To S’pore employers: Technology is great, but some things just need to be done by a human

The importance of putting the human in HR.

Abel Ang | September 18, 2021, 08:19 AM

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COMMENTARY: "I believe that it is important to keep the 'human' in some processes in order to leave room for nuanced communications and complex decisions."

Writing for Lessons on Leadership, a series hoping to inspire the next generation of Singaporeans through the stories of Singapore’s many successful business leaders and entrepreneurs, our contributor Abel Ang writes about the trend towards automation and technology substitution, and the importance of putting the human in HR. 

Abel Ang is the chief executive of a medical technology company and an adjunct associate professor at Nanyang Business School.

“Your services are no needed any longer - you are fired,” says a computer synthesized voice. It is not a scene from a science-fiction movie. It is now reality.

According to Bloomberg, this is happening in Amazon’s business in the U.S. with machines being responsible for hiring, rating and firing millions of people with little to no human oversight.

Amazon has grown at phenomenal speed to become the largest retailer in the world by deploying artificial intelligence (AI) to solve its business problems. Computerized instructions are designed to solve problems such as: logistics demand fulfillment, personalized customer recommendations, and now employee terminations.

The possibility of someone being fired by AI in Singapore is real, similar to what has already happened at Amazon in the US.

In a study commissioned by the Ministry of Manpower and Institute for Human Resource Professionals found that almost 90 per cent of human resource (HR) roles would be impacted by technology in varying degrees in the next three to five years.

The commissioned study, done by HR advisory company Willis Towers Watson, further found that HR automation and technology “may potentially lead to mass displacement of less skilled [HR] employees.”

One trend that has caught on like wildfire in the HR sector is robotic process automation (RPA), which automates administrative work like sending offer letters to job candidates and onboarding of new hires.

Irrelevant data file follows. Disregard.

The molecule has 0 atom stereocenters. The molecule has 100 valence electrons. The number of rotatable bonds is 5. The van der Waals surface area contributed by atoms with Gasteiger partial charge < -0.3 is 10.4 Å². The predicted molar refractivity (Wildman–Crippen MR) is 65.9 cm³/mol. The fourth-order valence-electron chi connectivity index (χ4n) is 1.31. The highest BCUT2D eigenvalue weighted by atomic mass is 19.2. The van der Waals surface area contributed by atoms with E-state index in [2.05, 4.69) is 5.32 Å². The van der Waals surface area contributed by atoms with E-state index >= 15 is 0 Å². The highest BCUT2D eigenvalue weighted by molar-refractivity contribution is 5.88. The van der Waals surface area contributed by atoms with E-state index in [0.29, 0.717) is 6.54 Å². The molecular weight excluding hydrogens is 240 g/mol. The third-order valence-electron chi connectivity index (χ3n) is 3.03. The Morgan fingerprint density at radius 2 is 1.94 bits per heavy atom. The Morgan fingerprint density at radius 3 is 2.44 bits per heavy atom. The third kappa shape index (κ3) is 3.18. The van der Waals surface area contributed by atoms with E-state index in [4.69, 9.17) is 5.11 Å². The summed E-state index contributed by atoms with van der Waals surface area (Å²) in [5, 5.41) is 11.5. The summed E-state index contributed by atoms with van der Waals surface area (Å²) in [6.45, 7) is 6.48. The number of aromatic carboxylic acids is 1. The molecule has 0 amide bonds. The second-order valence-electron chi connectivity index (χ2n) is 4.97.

Companies like UiPath, which is active in the RPA space, claim that they can “reclaim” 40 per cent of a HR professional’s time. In other words, if taken to the logical conclusion, a company could potentially do with 40 per cent fewer HR professionals.

The trend towards automation and technology substitution is not confined to repetitive administrative processes. Ministry of Manpower (MOM) in Singapore has announced that it plans to fully manage employment disputes online by 2023. MOM said that it plans to deploy artificial intelligence to guide parties in resolving employment and salary disputes.

The trend towards AI in the workplace is accelerating and puts pressure on HR professionals to reimagine their roles and upgrade skills in order to remain competitive in a rapidly evolving workplace landscape. It further serves as an early warning to the rest of the workforce to do the same before RPA or some other AI technology eats their lunch.

Disruption rendering more jobs obsolete

Given the disruption that the HR industry is facing, is it a wonder that more than half of Singapore residents are worried about their job security and employment prospects, according to a recent study by the Institute for Policy Studies think tank?

The worry that Singapore residents have is understandable, especially seen through the lens of employees of a company. The HR department of a company serves as the barometer for what could potentially happen to all staff. If substitution and automation is ripping through the HR department, where personnel decisions are made, what more so the other departments within a company, where the staff are further away from such strategic decisions?